William Green & Joanna Reeder of Hunterdon, NJ:
Pioneers of Ewing, New Jersey




Wm Green's Stone




"I am Judge William Green , writing to you from the grave. I died in the year of our Lord 1722. I am buried in First Presbyterian Church of Ewing cemetery , near Scotch Road. I came from England, arriving in Philadelphia where I stayed a short time, then traveled to New York. There I met the Reeder family who had settled in the village of New Town, Long Island , and married Joanna Reeder. We came to Ewing about 1700 or a short time before.

"I purchased 350 acres of land from the Severns and Brearly families and we moved into the Severns wooden farmhouse. It has been family tradition that the first brick portion was constructed in 1717, but this was probably not so. My son William Jr. probably built the first brick portion. We later moved to Birmingham, known today as West Trenton, near the Delaware River. Joanna and I reared a family of seven sons and four daughters. I died 16 June 1722.

"Our eleven children were: Richard, Joseph, William, Esther, Mary, Joanna, Sarah, Benjamin, John, Jeremiah and Isaac."


FOOTNOTE:
The Friends of the William Green Farmhouse have found no record of Joanna's date of death, nor her grave in the Ewing churchyard, where she most certainly was buried. We suspect that by searching Richard Green Sr. documents, this enigma can be solved. We do know that Joanna "Hannah" was alive on Sept. 12, 1734 . On that date she and her son William were admitted to the Old House . -Editor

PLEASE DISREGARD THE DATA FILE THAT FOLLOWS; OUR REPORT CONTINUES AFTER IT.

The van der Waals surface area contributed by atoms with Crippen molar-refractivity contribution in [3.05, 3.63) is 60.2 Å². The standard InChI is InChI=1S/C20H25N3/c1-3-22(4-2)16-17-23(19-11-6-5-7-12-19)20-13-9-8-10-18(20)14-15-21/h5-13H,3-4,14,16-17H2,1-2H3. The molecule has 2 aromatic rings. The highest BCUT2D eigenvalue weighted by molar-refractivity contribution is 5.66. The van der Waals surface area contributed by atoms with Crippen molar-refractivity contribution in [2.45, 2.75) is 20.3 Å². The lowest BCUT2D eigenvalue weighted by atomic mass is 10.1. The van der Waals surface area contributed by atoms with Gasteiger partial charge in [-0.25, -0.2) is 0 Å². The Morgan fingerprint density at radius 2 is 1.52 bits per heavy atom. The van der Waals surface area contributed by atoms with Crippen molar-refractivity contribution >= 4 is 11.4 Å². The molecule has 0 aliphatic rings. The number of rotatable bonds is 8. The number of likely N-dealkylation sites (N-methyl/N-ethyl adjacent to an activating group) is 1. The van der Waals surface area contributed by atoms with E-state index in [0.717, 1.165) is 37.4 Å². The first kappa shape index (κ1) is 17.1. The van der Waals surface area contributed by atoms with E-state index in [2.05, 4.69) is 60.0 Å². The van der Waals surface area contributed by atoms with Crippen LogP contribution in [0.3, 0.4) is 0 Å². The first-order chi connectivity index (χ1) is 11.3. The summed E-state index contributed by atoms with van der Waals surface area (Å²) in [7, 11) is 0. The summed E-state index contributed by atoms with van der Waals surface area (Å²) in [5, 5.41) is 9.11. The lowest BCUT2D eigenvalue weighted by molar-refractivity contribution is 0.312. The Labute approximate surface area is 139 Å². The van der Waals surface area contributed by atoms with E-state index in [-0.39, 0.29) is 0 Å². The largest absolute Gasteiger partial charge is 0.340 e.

The Old  House


“People will not look forward to posterity, who never look backward to their ancestors.”—Edmund Burke (1790)

The two fold purpose of  this portion of The Friends of the William Green Farmhouse website is:
(a) To allow those who have never been to New Jersey the opportunity to see and learn about the old Green homestead, the geography and history of our area and (b) To help you locate your Green  relatives. If you would like your name & email address added to a given page,
please send William an e-mail.
Being nearly 300 years in the grave, he has little else to do!
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